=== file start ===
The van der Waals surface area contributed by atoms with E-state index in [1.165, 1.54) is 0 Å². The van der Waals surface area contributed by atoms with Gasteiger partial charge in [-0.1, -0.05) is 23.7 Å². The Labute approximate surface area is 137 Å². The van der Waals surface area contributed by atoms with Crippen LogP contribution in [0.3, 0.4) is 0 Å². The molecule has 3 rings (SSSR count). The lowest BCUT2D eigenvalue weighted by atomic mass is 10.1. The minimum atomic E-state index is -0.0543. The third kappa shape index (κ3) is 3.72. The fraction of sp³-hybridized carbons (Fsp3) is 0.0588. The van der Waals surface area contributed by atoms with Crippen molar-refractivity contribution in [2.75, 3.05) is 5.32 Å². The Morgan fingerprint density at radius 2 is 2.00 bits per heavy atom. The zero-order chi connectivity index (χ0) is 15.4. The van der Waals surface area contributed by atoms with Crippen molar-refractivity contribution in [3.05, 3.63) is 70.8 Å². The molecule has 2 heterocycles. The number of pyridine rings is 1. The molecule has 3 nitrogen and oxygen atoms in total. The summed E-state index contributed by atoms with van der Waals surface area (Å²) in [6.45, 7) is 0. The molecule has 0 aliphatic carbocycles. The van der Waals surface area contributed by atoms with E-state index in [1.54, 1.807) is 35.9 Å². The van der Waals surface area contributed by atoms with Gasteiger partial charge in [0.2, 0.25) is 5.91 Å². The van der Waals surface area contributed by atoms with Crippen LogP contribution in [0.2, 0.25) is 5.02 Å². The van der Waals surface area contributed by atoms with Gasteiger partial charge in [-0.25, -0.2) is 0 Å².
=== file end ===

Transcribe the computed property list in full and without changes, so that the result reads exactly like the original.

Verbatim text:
The van der Waals surface area contributed by atoms with E-state index in [1.165, 1.54) is 0 Å². The van der Waals surface area contributed by atoms with Gasteiger partial charge in [-0.1, -0.05) is 23.7 Å². The Labute approximate surface area is 137 Å². The van der Waals surface area contributed by atoms with Crippen LogP contribution in [0.3, 0.4) is 0 Å². The molecule has 3 rings (SSSR count). The lowest BCUT2D eigenvalue weighted by atomic mass is 10.1. The minimum atomic E-state index is -0.0543. The third kappa shape index (κ3) is 3.72. The fraction of sp³-hybridized carbons (Fsp3) is 0.0588. The van der Waals surface area contributed by atoms with Crippen molar-refractivity contribution in [2.75, 3.05) is 5.32 Å². The Morgan fingerprint density at radius 2 is 2.00 bits per heavy atom. The zero-order chi connectivity index (χ0) is 15.4. The van der Waals surface area contributed by atoms with Crippen molar-refractivity contribution in [3.05, 3.63) is 70.8 Å². The molecule has 2 heterocycles. The number of pyridine rings is 1. The molecule has 3 nitrogen and oxygen atoms in total. The summed E-state index contributed by atoms with van der Waals surface area (Å²) in [6.45, 7) is 0. The molecule has 0 aliphatic carbocycles. The van der Waals surface area contributed by atoms with E-state index in [1.54, 1.807) is 35.9 Å². The van der Waals surface area contributed by atoms with Gasteiger partial charge in [0.2, 0.25) is 5.91 Å². The van der Waals surface area contributed by atoms with Crippen LogP contribution in [0.2, 0.25) is 5.02 Å². The van der Waals surface area contributed by atoms with Gasteiger partial charge in [-0.25, -0.2) is 0 Å².